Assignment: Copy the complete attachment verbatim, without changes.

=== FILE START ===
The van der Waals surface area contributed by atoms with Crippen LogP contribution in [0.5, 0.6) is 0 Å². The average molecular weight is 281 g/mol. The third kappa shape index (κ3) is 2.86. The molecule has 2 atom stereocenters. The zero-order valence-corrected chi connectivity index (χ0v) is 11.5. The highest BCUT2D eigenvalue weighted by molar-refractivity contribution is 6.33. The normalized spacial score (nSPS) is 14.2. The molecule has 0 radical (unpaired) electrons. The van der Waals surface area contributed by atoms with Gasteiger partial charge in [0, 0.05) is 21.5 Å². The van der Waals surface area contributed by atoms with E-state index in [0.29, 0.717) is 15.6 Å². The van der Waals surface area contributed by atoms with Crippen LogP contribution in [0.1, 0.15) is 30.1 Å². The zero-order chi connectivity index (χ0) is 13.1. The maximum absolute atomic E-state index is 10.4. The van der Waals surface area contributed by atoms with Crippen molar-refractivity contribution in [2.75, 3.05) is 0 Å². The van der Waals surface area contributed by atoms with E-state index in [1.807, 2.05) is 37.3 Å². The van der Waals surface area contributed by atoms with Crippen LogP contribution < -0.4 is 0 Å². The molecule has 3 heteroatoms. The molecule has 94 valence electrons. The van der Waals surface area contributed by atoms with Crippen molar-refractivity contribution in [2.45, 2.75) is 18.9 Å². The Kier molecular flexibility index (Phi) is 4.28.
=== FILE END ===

The van der Waals surface area contributed by atoms with Crippen LogP contribution in [0.5, 0.6) is 0 Å². The average molecular weight is 281 g/mol. The third kappa shape index (κ3) is 2.86. The molecule has 2 atom stereocenters. The zero-order valence-corrected chi connectivity index (χ0v) is 11.5. The highest BCUT2D eigenvalue weighted by molar-refractivity contribution is 6.33. The normalized spacial score (nSPS) is 14.2. The molecule has 0 radical (unpaired) electrons. The van der Waals surface area contributed by atoms with Gasteiger partial charge in [0, 0.05) is 21.5 Å². The van der Waals surface area contributed by atoms with E-state index in [0.29, 0.717) is 15.6 Å². The van der Waals surface area contributed by atoms with Crippen LogP contribution in [0.1, 0.15) is 30.1 Å². The zero-order chi connectivity index (χ0) is 13.1. The maximum absolute atomic E-state index is 10.4. The van der Waals surface area contributed by atoms with Crippen molar-refractivity contribution in [2.75, 3.05) is 0 Å². The van der Waals surface area contributed by atoms with E-state index in [1.807, 2.05) is 37.3 Å². The van der Waals surface area contributed by atoms with Crippen LogP contribution < -0.4 is 0 Å². The molecule has 3 heteroatoms. The molecule has 94 valence electrons. The van der Waals surface area contributed by atoms with Crippen molar-refractivity contribution in [2.45, 2.75) is 18.9 Å². The Kier molecular flexibility index (Phi) is 4.28.